Even though our travels will not take us any further than the Jemez Mountains or Durango this year, this home down time has given me the opportunity to finish my Biography. Being a frugal sort and knowing most of the people or relatives I know spend the majority of their free time watching TV instead of reading, I decided to self publish my book in a digital text platform on as a Kindle Book. If you’re interested in reading my story it’s entitled “Denali Dreams” and is available for purchase as a Amazon Kindle book for $7.99. If you don’t have a Kindle, you can download a free Apps “Kindle for PC” onto your computer and create your own cloud of books available for reading on your laptop or a future Kindle or some other user ready electronic devices.
Until we meet you on the road again; Drive safely…

Thursday, February 18, 2010

Bosque Del Apache National Wildlife Refuge

Going to Bosque Del Apache from the 15th through the 17th of February to photograph residing winter waterfowl and raptors might sound boring to some, but after making many visits at different times of the year Loretia and I have discovered the enormous value of this national wildlife refuge. Looking for the illusive wildlife is such a peaceful adventure, that it makes all the worldly cares melt away. Sure there are some visiting within this pristine environment driving so fast that their leaving contrails of dust in hopes to catching a photograph of wildlife as if their at a zoo, but the value of this environment is to see all the waterfowl and predators in an undisturbed atmosphere in a natural habitat. Watching the Sandhill Cranes and Snow Geese land on a marsh within the wildlife refuge at sunset will give anyone goose bumps and Crane bumps if there is such a thing. To observe this spectacle is to become one with nature, and understanding that these magnificent birds are looking for a safe resting place before dark.
Where ever these migrating giants gather predators also follow, kind of like humans in that respect, but to see thousands of cranes slowly glide into a watery marsh like aircraft landing at an airport, to find safety in numbers and an early warnings system against numerous coyotes, fox and even raccoons lurking in the surrounding tall grass. We saw as many as six coyotes traveling in a pack looking for dinner. Even if we were blind, the sound of their presence would be a joy. From only feet away we watched hundreds of gathering geese and cranes landing and greeting one another with unique trumpeting calls as if to say, “Hey, long time no see!” or “Don’t get in my space or I’ll bite you!” but definitely communicating in the massive group with some kind of pecking order. It all makes our human runaround life with little meaning feel ridiculous.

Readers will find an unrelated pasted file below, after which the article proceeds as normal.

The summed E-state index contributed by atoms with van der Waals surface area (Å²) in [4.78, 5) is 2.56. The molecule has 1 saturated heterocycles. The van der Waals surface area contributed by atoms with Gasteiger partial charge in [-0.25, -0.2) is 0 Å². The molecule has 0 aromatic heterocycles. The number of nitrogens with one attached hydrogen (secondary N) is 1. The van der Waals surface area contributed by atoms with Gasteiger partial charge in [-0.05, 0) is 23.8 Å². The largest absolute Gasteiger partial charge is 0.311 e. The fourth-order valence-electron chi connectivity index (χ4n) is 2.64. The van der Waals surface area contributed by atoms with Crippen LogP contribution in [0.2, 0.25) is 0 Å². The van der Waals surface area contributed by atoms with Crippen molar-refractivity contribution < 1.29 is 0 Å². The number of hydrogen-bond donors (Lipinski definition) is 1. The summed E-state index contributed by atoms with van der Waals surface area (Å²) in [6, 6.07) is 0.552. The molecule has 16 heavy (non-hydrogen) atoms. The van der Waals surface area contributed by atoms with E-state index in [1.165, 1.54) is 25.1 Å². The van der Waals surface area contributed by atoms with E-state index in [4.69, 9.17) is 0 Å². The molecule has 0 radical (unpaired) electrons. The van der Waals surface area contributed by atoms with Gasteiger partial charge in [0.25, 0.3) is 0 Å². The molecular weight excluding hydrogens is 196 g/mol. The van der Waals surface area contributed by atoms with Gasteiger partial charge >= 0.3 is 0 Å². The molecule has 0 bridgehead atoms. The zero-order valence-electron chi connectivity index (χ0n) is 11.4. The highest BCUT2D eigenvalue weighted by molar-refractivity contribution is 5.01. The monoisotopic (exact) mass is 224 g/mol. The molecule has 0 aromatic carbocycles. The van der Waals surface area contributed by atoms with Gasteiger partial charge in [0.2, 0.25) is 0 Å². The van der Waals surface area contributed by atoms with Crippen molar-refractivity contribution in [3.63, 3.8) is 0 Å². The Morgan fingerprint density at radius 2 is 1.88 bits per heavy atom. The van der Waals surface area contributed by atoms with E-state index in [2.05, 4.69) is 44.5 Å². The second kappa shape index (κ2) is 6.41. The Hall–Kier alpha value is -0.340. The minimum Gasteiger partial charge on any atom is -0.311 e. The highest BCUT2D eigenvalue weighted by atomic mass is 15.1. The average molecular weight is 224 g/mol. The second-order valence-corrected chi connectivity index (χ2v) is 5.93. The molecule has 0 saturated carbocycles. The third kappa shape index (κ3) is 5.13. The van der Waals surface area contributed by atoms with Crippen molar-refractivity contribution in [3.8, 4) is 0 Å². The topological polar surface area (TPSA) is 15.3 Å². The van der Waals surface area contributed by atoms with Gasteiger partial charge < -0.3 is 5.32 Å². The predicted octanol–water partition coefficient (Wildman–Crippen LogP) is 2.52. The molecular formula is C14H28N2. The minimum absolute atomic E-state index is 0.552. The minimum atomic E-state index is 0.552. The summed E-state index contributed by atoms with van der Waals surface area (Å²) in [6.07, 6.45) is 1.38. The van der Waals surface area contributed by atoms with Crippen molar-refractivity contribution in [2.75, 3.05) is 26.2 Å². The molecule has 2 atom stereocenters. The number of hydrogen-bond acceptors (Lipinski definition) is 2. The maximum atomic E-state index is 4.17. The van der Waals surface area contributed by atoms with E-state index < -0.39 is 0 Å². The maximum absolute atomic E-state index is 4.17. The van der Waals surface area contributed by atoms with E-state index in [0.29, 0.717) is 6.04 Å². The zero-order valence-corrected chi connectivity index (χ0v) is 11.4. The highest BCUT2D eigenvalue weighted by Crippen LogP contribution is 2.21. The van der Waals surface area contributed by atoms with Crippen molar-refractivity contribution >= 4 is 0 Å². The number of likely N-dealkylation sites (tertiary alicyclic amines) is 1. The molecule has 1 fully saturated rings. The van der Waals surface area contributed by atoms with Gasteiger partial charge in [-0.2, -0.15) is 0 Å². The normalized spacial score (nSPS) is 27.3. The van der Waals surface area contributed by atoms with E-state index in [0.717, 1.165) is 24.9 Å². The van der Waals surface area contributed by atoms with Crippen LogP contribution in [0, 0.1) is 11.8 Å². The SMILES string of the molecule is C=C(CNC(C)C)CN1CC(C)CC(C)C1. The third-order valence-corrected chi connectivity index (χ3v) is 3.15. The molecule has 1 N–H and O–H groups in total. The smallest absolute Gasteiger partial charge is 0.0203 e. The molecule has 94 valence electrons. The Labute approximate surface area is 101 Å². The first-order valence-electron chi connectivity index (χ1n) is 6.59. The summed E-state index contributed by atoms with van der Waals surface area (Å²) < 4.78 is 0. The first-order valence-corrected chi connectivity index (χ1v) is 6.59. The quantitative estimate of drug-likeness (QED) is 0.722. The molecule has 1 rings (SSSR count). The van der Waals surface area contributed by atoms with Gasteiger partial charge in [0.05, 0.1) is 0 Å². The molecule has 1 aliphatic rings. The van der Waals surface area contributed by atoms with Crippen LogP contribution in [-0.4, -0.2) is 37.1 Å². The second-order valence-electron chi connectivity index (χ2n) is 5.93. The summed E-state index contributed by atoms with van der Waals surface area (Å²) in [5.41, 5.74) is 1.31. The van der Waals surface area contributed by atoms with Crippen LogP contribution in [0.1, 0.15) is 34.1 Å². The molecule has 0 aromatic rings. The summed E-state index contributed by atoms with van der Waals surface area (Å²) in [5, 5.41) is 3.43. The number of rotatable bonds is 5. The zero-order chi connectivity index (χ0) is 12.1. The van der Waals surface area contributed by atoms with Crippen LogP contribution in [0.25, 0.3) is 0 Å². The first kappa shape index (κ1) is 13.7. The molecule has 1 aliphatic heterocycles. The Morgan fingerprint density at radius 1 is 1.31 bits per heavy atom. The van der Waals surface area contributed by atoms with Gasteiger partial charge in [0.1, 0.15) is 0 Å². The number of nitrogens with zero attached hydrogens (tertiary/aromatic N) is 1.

Even though our short stay was several weeks after the beginning of the mass exodus, we still saw thousands lingering and foraging for food. We also saw Canadian geese, Mallard’s, Great Blue Heron, American Coot, Snowy Egret and many we were not able to identify but still enjoyed watching. The raptures we say were Bald Eagles, Golden Eagles, Red-Tailed Hawks, A Peregrine Falcon, and many others that perched at tree tops that were not photogenic and would fly away before we could capture them in our lens.
We stayed at the Bosque Birdwatchers RV Park in San Antonio, NM only a few miles from the wildlife refuge but sometimes surrounded by its inhabitants. Our friends Kate and Terry were spending an extended stay there and it was good to catch up on our RV adventures even though it was short lived. The weather was fine with daytime highs near sixty degrees and overnight lows in the teens and of course beautiful sunsets every evening. You gotta love it!